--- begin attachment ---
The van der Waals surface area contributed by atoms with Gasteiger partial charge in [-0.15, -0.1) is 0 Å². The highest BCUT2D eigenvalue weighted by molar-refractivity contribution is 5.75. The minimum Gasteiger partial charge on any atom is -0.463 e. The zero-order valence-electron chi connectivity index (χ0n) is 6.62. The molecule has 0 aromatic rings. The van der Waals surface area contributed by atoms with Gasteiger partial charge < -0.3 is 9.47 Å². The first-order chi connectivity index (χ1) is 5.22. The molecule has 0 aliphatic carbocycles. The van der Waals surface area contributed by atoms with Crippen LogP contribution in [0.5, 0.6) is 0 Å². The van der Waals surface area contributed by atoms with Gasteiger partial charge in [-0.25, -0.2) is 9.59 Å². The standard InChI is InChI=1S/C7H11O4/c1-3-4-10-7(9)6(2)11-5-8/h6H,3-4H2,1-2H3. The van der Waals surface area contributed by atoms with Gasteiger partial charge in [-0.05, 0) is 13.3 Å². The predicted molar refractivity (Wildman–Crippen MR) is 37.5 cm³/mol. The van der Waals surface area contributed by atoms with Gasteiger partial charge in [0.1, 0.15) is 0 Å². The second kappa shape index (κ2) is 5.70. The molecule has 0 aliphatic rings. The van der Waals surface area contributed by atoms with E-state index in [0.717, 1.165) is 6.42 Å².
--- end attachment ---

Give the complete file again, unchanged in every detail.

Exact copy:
The van der Waals surface area contributed by atoms with Gasteiger partial charge in [-0.15, -0.1) is 0 Å². The highest BCUT2D eigenvalue weighted by molar-refractivity contribution is 5.75. The minimum Gasteiger partial charge on any atom is -0.463 e. The zero-order valence-electron chi connectivity index (χ0n) is 6.62. The molecule has 0 aromatic rings. The van der Waals surface area contributed by atoms with Gasteiger partial charge < -0.3 is 9.47 Å². The first-order chi connectivity index (χ1) is 5.22. The molecule has 0 aliphatic carbocycles. The van der Waals surface area contributed by atoms with Crippen LogP contribution in [0.5, 0.6) is 0 Å². The van der Waals surface area contributed by atoms with Gasteiger partial charge in [-0.25, -0.2) is 9.59 Å². The standard InChI is InChI=1S/C7H11O4/c1-3-4-10-7(9)6(2)11-5-8/h6H,3-4H2,1-2H3. The van der Waals surface area contributed by atoms with Gasteiger partial charge in [-0.05, 0) is 13.3 Å². The predicted molar refractivity (Wildman–Crippen MR) is 37.5 cm³/mol. The van der Waals surface area contributed by atoms with Gasteiger partial charge in [0.1, 0.15) is 0 Å². The second kappa shape index (κ2) is 5.70. The molecule has 0 aliphatic rings. The van der Waals surface area contributed by atoms with E-state index in [0.717, 1.165) is 6.42 Å².